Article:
Warren Shoulberg Blog: 60 Seconds, 60 Years
Each year the home furnishings business sees the introduction of probably a couple of thousand new products.
But how long has it been since there was truly a new product in the industry?
How about 60 years.
This past Sunday marked the 60 anniversary of the invention of what could be argued is the last true new product to come into the business, the last time an entirely new product category was introduced. It was January 24, 1950 that one Percy L. Spencer of the Raytheon Corp. invented the microwave oven.
You can talk about salad spinners and flat-panel TVs and you can talk about polypropylene rugs and 800-thread count sheets, but the truth of the matter is that all of those products are really just variations on existing themes. Products that basically performed the same function in some similar manner all were around when those creations came into the marketplace.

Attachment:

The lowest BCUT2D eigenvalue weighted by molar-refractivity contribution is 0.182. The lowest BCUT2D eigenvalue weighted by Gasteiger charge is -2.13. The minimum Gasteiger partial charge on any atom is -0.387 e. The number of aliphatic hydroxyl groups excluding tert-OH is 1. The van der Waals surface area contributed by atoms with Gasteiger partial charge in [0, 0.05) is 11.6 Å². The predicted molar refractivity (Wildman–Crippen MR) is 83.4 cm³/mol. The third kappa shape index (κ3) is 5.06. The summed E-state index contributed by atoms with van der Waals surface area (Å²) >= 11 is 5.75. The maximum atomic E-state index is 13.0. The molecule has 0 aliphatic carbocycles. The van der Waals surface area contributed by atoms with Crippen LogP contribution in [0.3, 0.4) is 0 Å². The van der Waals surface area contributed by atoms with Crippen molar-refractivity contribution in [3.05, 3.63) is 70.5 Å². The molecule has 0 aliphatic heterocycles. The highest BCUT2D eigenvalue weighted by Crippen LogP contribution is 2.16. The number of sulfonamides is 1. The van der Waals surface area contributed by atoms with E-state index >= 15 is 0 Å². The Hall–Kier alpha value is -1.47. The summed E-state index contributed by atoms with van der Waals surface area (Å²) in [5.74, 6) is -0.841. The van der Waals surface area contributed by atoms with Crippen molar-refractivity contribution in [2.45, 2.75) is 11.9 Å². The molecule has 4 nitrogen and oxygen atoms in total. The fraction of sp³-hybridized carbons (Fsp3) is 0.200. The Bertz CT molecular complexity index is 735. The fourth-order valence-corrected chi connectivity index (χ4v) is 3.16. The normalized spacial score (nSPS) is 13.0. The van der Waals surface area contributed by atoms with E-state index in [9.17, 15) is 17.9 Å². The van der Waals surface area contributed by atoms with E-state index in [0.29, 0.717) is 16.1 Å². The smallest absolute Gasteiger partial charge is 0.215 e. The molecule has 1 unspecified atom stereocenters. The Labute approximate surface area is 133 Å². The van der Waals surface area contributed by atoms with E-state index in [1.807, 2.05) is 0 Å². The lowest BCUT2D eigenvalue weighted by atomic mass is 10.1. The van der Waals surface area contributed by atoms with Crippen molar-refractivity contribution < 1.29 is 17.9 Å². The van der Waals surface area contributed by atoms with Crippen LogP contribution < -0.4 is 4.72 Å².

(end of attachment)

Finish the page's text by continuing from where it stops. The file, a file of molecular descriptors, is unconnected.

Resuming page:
But microwave ovens created an entirely new category of appliances. Not only that but they in turn generated a vast array of accessories and devices designed to be used with microwave cooking that hadn't existed before...because the microwave oven hadn't existed before.
On an industry level, microwave ovens changed the business for the small appliance and cookware industries but they also pretty much changed the entire food business, not to mention society itself. Not bad for a bunch of radio waves that zapped some molecules.
The home industry -- with the exception of the consumer electronics portion of the business -- is not one that takes kindly to new inventions and technology. The old joke about the greatest technological advancement in the furniture industry being the invention of the staple gun is in fact no laughing matter. And say what you want about those salad spinners and Fry Babies and Ginzu knives but they were much more about marketing than technology.
I'm not saying it's easy to come up with entirely new products, much less entirely new product categories. But when you see what the microwave oven did for the industry it sure makes you want to wish for more such inventions. So what if the stupid thing still can't cook a decent steak: it's cooked up a lot of business over 60 years and that's not bad for something that does its job mostly in 60 seconds.